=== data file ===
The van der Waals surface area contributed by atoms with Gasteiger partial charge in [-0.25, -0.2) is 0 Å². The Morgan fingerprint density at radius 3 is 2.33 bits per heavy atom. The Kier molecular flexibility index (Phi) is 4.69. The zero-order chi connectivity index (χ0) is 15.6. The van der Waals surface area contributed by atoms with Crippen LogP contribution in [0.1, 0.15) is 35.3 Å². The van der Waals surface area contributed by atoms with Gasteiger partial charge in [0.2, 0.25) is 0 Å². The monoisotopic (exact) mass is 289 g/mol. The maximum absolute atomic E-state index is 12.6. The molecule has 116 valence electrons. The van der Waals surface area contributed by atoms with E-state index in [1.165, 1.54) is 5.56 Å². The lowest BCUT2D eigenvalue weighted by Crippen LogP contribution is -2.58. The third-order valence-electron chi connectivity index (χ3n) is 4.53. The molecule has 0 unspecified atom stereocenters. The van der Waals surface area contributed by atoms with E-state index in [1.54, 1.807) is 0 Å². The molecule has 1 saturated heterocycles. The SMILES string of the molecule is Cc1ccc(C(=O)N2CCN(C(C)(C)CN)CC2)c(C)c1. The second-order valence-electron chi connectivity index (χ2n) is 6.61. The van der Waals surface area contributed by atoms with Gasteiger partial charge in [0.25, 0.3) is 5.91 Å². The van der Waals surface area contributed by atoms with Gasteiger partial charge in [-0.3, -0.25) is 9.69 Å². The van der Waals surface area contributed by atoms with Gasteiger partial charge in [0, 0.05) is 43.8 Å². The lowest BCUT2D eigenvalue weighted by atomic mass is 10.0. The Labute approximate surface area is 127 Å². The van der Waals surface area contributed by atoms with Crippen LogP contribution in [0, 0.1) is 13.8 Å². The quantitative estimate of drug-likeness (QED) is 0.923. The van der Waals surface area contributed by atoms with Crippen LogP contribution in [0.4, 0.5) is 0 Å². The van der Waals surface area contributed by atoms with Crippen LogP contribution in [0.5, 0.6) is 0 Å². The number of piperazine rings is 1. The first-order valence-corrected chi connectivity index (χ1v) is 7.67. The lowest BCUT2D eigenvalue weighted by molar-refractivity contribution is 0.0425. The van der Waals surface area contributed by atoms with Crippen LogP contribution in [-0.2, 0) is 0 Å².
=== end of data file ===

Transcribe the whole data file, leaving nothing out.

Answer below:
The van der Waals surface area contributed by atoms with Gasteiger partial charge in [-0.25, -0.2) is 0 Å². The Morgan fingerprint density at radius 3 is 2.33 bits per heavy atom. The Kier molecular flexibility index (Phi) is 4.69. The zero-order chi connectivity index (χ0) is 15.6. The van der Waals surface area contributed by atoms with Crippen LogP contribution in [0.1, 0.15) is 35.3 Å². The van der Waals surface area contributed by atoms with Gasteiger partial charge in [0.2, 0.25) is 0 Å². The monoisotopic (exact) mass is 289 g/mol. The maximum absolute atomic E-state index is 12.6. The molecule has 116 valence electrons. The van der Waals surface area contributed by atoms with E-state index in [1.165, 1.54) is 5.56 Å². The lowest BCUT2D eigenvalue weighted by Crippen LogP contribution is -2.58. The third-order valence-electron chi connectivity index (χ3n) is 4.53. The molecule has 0 unspecified atom stereocenters. The van der Waals surface area contributed by atoms with E-state index in [1.54, 1.807) is 0 Å². The molecule has 1 saturated heterocycles. The SMILES string of the molecule is Cc1ccc(C(=O)N2CCN(C(C)(C)CN)CC2)c(C)c1. The second-order valence-electron chi connectivity index (χ2n) is 6.61. The van der Waals surface area contributed by atoms with Gasteiger partial charge in [0.25, 0.3) is 5.91 Å². The van der Waals surface area contributed by atoms with Gasteiger partial charge in [-0.3, -0.25) is 9.69 Å². The van der Waals surface area contributed by atoms with Gasteiger partial charge in [0, 0.05) is 43.8 Å². The lowest BCUT2D eigenvalue weighted by atomic mass is 10.0. The Labute approximate surface area is 127 Å². The van der Waals surface area contributed by atoms with Crippen LogP contribution in [0, 0.1) is 13.8 Å². The quantitative estimate of drug-likeness (QED) is 0.923. The van der Waals surface area contributed by atoms with Crippen LogP contribution in [0.4, 0.5) is 0 Å². The van der Waals surface area contributed by atoms with Crippen LogP contribution in [0.5, 0.6) is 0 Å². The number of piperazine rings is 1. The first-order valence-corrected chi connectivity index (χ1v) is 7.67. The lowest BCUT2D eigenvalue weighted by molar-refractivity contribution is 0.0425. The van der Waals surface area contributed by atoms with Crippen LogP contribution in [-0.2, 0) is 0 Å².